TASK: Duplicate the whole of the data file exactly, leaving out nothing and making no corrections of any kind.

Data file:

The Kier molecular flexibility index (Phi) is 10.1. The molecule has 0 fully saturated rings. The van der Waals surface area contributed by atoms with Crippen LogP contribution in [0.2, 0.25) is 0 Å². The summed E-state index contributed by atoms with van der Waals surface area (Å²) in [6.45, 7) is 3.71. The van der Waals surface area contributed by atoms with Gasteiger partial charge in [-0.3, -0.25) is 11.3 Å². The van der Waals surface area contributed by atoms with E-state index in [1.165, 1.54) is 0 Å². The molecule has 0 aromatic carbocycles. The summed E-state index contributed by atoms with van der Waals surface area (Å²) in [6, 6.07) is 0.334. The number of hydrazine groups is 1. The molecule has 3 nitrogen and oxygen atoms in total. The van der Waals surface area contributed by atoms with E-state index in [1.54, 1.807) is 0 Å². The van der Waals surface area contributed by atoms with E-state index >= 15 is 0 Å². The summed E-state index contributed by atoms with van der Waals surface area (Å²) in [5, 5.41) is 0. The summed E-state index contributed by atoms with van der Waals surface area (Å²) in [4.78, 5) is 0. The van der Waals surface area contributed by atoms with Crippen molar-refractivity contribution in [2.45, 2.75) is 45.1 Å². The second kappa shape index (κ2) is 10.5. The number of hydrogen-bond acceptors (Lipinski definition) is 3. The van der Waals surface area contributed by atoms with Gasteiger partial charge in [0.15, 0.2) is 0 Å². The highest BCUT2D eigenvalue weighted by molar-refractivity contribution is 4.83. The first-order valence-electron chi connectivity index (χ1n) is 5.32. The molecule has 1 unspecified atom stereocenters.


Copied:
The Kier molecular flexibility index (Phi) is 10.1. The molecule has 0 fully saturated rings. The van der Waals surface area contributed by atoms with Crippen LogP contribution in [0.2, 0.25) is 0 Å². The summed E-state index contributed by atoms with van der Waals surface area (Å²) in [6.45, 7) is 3.71. The van der Waals surface area contributed by atoms with Gasteiger partial charge in [-0.3, -0.25) is 11.3 Å². The van der Waals surface area contributed by atoms with E-state index in [1.165, 1.54) is 0 Å². The molecule has 0 aromatic carbocycles. The summed E-state index contributed by atoms with van der Waals surface area (Å²) in [6, 6.07) is 0.334. The number of hydrazine groups is 1. The molecule has 3 nitrogen and oxygen atoms in total. The van der Waals surface area contributed by atoms with E-state index in [1.54, 1.807) is 0 Å². The van der Waals surface area contributed by atoms with E-state index >= 15 is 0 Å². The summed E-state index contributed by atoms with van der Waals surface area (Å²) in [5, 5.41) is 0. The summed E-state index contributed by atoms with van der Waals surface area (Å²) in [4.78, 5) is 0. The van der Waals surface area contributed by atoms with Crippen molar-refractivity contribution in [2.45, 2.75) is 45.1 Å². The second kappa shape index (κ2) is 10.5. The number of hydrogen-bond acceptors (Lipinski definition) is 3. The van der Waals surface area contributed by atoms with Gasteiger partial charge in [0.15, 0.2) is 0 Å². The highest BCUT2D eigenvalue weighted by molar-refractivity contribution is 4.83. The first-order valence-electron chi connectivity index (χ1n) is 5.32. The molecule has 1 unspecified atom stereocenters.